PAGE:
“A Table!” Lessons in Expat Cooking: Panettone

Love it or leave it but Panettone season is upon us again! Pana-what-y? Panettone (pan-eh-tone-eh). If you have to ask what this is then you must not live anywhere near an Italian market or somewhere like Switzerland where Italians make up a good chunk of the population. Something magical seemed to happen on the first of November in every single grocery store across Switzerland (and no, I’m not talking about discounted Halloween candy). Panettone popped up everywhere!! Just like cheese did a few weeks prior, panettone has taken over the supermarkets with bright boxes, colourful containers and more varieties than you knew were even possible!

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My homemade chocolate panettone!

So, what is panettone? Panettone is a sweet leavened bread with flavourings added. The traditional mix includes dried fruits but over the years versions such as hazelnut chocolate (think Nutella), grappa and lemon have appeared to gain in popularity. Panettone is similar to a brioche and is often served with tea or coffee as an afternoon snack.

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Endless selection
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Gluten-free versions

What to do if your local store isn’t chock full of panettone and you want to try it? You could always make it yourself! YES, panettone is a somewhat time consuming recipe but it is not difficult. You basically work with the dough or 10 minutes or so then leave it for a couple hours and repeat. I know someone that left their dough accidentally for 5 hours and it still turned out fine. It is a forgiving recipe so even newcomers can handle it.

The same basic recipe can be used for a chocolate panettone or a fruity one, just choose your ‘extra’ ingredients based on your taste. You can always mix and match. I’m a big chocolate and orange fan so candied orange with chocolate chips would be awesome! My husband and I like a bit of Grand Marnier splashed in the dough but we avoid that with the kids. Just have fun with it!

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With Grappa in the mix!

Panettone:
*NOTE: a panettone tin would be perfect for this but if you have another deep (20cm/7inch) dish, feel free to use that. Some bake shops and grocery stores sell disposible panettone dishes that work very well! I’ve heard of people in North America using old large metal coffee tins. Alternatively, I have heard of panettone being made in metal IKEA utensil holders (the silver one with holes) after being lined with aluminium foil and parchment. Deep is what you are after so get creative!

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My panettone tin
  • 60ml/4tbs warm milk (soy milk may be used if you are vegan but beware, the final texture may not be the same)
  • 14g/0.5oz dry fast-action yeast
  • 100g/ 1/2 cup of caster sugar
  • 500g/2 cups of strong white flour
  • 250g/1 cup butter or butter substitute
  • 5 eggs (or flax egg equivalent), lightly beaten
  • 1oml/2tsp vanilla extract
  • grated zest of 1 orange (you can omit this but I feel it rounds out the flavour)
  • pinch of salt

Extra items:
For a traditional fruit panettone

  • 250g/1 cup of your favourite dried fruits (i.e. raisins, cranberries, cherries candied orange and lemon, etc) You can chose just one fruit or several types to make a mixture

For a chocolate panettone

  • 250g/1 cup of dark chocolate chips, chunks or a broken chocolate bar (reserve some for sprinkling on top)

Finish for both versions:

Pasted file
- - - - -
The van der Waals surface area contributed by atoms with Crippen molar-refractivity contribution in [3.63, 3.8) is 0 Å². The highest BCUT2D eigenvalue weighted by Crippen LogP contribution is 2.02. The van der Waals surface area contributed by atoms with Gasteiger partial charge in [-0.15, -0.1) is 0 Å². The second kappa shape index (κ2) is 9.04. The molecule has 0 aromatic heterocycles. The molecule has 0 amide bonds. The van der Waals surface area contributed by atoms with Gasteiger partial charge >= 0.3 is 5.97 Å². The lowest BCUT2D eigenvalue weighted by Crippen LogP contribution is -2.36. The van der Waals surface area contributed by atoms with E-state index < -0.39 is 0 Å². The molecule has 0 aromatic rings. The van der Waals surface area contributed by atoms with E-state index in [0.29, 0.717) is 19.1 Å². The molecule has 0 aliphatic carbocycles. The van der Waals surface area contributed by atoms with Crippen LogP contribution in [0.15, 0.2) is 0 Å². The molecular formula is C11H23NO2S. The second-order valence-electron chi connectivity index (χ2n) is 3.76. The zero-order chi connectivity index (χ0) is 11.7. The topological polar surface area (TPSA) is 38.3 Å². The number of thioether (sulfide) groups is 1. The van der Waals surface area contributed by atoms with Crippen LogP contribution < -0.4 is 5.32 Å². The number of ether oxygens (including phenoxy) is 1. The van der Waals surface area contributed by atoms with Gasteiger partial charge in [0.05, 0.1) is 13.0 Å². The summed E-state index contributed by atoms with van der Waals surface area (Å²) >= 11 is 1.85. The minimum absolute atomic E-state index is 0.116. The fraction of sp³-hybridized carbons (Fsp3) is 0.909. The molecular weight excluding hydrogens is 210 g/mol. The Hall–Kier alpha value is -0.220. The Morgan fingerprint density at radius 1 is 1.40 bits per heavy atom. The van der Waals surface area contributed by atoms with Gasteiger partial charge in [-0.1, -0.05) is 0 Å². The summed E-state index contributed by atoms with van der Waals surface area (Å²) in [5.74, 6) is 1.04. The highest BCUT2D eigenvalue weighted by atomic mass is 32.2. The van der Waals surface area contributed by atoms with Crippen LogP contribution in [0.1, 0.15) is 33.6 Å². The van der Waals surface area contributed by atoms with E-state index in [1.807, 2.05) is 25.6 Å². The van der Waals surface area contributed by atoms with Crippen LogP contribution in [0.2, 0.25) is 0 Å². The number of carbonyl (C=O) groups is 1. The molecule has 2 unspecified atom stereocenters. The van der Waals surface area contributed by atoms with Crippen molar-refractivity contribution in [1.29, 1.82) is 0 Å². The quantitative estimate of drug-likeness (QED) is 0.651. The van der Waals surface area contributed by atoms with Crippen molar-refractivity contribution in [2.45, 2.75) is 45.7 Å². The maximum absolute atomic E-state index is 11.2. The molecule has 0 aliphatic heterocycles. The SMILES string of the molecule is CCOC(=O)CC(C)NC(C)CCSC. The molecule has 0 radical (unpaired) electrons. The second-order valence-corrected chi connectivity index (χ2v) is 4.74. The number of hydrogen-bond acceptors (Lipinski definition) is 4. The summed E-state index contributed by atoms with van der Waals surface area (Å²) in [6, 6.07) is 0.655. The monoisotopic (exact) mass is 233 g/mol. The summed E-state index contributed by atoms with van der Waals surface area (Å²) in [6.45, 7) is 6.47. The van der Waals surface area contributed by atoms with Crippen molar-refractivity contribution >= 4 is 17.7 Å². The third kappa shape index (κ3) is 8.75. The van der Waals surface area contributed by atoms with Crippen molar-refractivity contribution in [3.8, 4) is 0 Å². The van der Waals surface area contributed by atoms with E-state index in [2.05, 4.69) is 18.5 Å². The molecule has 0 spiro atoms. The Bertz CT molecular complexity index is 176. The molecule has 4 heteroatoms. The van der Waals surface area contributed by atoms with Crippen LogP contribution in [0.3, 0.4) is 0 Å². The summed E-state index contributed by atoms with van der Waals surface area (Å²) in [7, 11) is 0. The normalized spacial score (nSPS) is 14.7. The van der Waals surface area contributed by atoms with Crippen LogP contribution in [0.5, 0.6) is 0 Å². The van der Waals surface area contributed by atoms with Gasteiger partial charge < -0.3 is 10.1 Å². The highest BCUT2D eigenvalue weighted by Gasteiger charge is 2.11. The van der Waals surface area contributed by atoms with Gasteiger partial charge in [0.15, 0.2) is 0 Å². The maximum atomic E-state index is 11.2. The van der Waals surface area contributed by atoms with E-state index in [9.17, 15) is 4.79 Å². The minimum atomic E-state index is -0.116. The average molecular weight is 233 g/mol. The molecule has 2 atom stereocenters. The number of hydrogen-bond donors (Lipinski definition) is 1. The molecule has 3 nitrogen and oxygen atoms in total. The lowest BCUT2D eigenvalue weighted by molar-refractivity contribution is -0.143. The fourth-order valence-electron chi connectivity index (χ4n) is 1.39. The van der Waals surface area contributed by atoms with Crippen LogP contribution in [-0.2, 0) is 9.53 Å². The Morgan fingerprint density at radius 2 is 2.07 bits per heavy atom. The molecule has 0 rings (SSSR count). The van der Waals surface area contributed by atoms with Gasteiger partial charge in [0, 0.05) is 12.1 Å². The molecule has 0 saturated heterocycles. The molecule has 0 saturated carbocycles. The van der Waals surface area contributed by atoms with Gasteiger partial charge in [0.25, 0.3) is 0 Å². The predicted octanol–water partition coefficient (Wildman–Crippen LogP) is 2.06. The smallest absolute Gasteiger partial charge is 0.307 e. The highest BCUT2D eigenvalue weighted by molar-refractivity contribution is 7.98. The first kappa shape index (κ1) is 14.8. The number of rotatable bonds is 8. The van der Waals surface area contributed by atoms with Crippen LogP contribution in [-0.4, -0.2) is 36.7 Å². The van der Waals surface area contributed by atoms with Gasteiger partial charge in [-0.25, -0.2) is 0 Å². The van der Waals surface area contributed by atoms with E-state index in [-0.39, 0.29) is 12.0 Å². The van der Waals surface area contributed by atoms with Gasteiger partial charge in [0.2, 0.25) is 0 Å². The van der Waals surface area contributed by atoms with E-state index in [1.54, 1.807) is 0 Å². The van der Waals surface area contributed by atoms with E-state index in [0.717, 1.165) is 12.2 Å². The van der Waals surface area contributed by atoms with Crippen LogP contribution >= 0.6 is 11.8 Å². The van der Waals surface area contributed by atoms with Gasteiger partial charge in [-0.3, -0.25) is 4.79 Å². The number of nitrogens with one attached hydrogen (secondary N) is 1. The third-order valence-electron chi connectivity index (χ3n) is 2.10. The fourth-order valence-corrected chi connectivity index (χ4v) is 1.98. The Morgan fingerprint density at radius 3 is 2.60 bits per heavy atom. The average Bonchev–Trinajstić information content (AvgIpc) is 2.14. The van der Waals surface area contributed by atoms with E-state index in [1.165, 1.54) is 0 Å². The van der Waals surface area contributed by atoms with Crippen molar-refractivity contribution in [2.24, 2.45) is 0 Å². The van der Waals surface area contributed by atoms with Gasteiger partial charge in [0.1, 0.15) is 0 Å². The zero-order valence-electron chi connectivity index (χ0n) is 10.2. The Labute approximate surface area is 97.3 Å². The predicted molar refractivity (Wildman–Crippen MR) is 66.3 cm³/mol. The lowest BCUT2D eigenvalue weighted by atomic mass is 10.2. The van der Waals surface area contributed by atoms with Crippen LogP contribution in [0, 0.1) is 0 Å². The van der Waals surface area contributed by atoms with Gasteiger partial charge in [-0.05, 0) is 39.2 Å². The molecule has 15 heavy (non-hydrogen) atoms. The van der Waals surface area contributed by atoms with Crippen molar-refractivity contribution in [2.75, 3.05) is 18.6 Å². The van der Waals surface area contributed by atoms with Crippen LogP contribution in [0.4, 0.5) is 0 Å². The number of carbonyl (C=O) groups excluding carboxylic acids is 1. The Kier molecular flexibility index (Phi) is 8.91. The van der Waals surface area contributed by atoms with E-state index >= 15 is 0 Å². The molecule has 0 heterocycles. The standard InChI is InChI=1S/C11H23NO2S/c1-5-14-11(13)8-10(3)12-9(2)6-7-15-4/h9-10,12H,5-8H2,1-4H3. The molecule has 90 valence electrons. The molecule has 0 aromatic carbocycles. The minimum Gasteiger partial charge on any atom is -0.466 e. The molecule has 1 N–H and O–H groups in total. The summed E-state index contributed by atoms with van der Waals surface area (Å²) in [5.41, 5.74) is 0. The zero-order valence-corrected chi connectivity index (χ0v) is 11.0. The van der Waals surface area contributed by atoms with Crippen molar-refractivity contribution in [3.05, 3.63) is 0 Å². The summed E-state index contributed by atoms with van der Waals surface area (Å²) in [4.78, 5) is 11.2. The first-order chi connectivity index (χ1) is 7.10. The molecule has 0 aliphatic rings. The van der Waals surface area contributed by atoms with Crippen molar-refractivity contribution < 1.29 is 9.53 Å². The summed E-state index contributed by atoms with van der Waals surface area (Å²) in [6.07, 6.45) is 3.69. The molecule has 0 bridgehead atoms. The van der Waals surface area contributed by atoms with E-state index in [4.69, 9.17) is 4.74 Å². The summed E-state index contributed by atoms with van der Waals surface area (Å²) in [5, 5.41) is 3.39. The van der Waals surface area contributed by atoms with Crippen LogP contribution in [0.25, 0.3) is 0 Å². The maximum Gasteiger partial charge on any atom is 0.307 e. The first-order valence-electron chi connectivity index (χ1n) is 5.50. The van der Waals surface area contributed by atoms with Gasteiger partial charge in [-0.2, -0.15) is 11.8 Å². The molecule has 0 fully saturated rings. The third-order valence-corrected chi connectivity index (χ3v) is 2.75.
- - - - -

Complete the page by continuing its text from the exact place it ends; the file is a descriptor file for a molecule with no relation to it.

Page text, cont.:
• 1 egg white, beaten (vegan – mix small amount of soy milk with sunflower oil)
  • 8-10 rough crushed sugar cubes or pre-made sugar crystals
  • optional – you can add slivered or whole almonds to the topping mix if you like

Directions:

  1. Place your warm milk, 1tbs/15ml of sugar and yeast together in a bowl and leave to sit for a few minutes. In the meantime, grease your panettone (or other) tin with butter or margarine. Using a different bowl, add the remainder of the sugar to the butter and vanilla extract. Mix together until pale and creamy.
  2. Gently add the orange zest and mix. Now add one egg at a time, making sure each egg is well incorporated before adding the next.
  3. Place all the flour in a large bowl with a pinch of salt. Make a small hole or well in the middle and first pour the yeast mixture into the well, followed by the butter and egg mixture. Begin to stir and bring together, gently mixing all the wet and dry ingredients together. Once the ingredients seem well blended, knead the dough in the bowl with your hands for about 5 minutes. This will be a VERY sticky dough at this stage so don’t panic if yours is sticking to you!
  4. Take the sticky dough and turn it out onto a well-floured surface. Here, you will knead again for another 5-10 minutes until you have a very stretchy and soft dough. If your dough is sticking to your hands and the surface, you may use small sprinkles of flour to help with this process. After 5-10 minutes, shape into a ball and place into a large, lightly greased bowl. Cover with cling film/plastic wrap and leave for 2 hours to rise. Please note: your dough will double in size so make sure your bowl is large enough to accommodate this!
  5. After 2 hours, place the dough on a lightly floured surface again and knead for 5 minutes, gradually adding either your fruit mixture or chocolate mixture. If you are using chocolate, be careful not to knead too much and melt the chocolate into the dough. I would knead the dough for 4 minutes then add the chocolate at the last minute. Shape into a ball and place into your greased tin. Cover with cling film/plastic wrap and leave for another hour to rise.
  6. Heat over to 180C/360F. At this point, brush the egg wash or substitute over the top of the dough and add the sugar cube pieces. Place in oven and bake for 40-45 minutes (some ovens may take longer!). Test with a skewer before removing from oven. IF your panettone starts to brown too much on the top, gently cover with a foil tent to protect from the heat.
  7. Remove from oven and let sit for at least 30 minutes before attempting to turn out.
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Sticky dough
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My dough rising in front of the fireplace
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Final step! It gets exciting now and the smell is addictive throughout the house!

 

Final tips:
If you find the egg and butter mixture starting to curdle, add small (like a teaspoon at a time) amounts of flour to smooth it out.